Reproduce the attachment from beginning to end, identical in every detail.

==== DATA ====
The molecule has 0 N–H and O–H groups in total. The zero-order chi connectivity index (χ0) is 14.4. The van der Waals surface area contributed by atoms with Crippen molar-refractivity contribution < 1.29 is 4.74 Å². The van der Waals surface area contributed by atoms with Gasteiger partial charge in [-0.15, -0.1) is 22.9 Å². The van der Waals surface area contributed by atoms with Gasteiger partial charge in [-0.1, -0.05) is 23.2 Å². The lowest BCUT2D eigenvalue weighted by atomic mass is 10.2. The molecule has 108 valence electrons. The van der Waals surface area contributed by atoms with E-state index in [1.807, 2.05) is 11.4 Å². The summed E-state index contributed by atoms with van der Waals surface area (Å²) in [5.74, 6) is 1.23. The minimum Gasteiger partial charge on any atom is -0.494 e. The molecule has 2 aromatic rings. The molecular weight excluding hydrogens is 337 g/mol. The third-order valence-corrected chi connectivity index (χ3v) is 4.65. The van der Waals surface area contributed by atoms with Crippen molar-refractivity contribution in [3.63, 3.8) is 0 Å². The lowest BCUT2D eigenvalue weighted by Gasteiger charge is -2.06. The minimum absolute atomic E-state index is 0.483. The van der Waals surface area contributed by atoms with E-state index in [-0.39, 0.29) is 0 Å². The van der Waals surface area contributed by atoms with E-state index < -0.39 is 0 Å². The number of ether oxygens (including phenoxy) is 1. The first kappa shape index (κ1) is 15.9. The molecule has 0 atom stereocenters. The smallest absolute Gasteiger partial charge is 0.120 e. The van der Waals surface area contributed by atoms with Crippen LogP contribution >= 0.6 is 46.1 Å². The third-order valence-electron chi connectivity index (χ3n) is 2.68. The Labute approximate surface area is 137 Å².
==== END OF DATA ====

The molecule has 0 N–H and O–H groups in total. The zero-order chi connectivity index (χ0) is 14.4. The van der Waals surface area contributed by atoms with Crippen molar-refractivity contribution < 1.29 is 4.74 Å². The van der Waals surface area contributed by atoms with Gasteiger partial charge in [-0.15, -0.1) is 22.9 Å². The van der Waals surface area contributed by atoms with Gasteiger partial charge in [-0.1, -0.05) is 23.2 Å². The lowest BCUT2D eigenvalue weighted by atomic mass is 10.2. The molecule has 108 valence electrons. The van der Waals surface area contributed by atoms with E-state index in [1.807, 2.05) is 11.4 Å². The summed E-state index contributed by atoms with van der Waals surface area (Å²) in [5.74, 6) is 1.23. The minimum Gasteiger partial charge on any atom is -0.494 e. The molecule has 2 aromatic rings. The molecular weight excluding hydrogens is 337 g/mol. The third-order valence-corrected chi connectivity index (χ3v) is 4.65. The van der Waals surface area contributed by atoms with Crippen molar-refractivity contribution in [3.63, 3.8) is 0 Å². The lowest BCUT2D eigenvalue weighted by Gasteiger charge is -2.06. The minimum absolute atomic E-state index is 0.483. The van der Waals surface area contributed by atoms with E-state index in [-0.39, 0.29) is 0 Å². The van der Waals surface area contributed by atoms with E-state index < -0.39 is 0 Å². The number of ether oxygens (including phenoxy) is 1. The first kappa shape index (κ1) is 15.9. The molecule has 0 atom stereocenters. The smallest absolute Gasteiger partial charge is 0.120 e. The van der Waals surface area contributed by atoms with Crippen LogP contribution >= 0.6 is 46.1 Å². The third-order valence-electron chi connectivity index (χ3n) is 2.68. The Labute approximate surface area is 137 Å².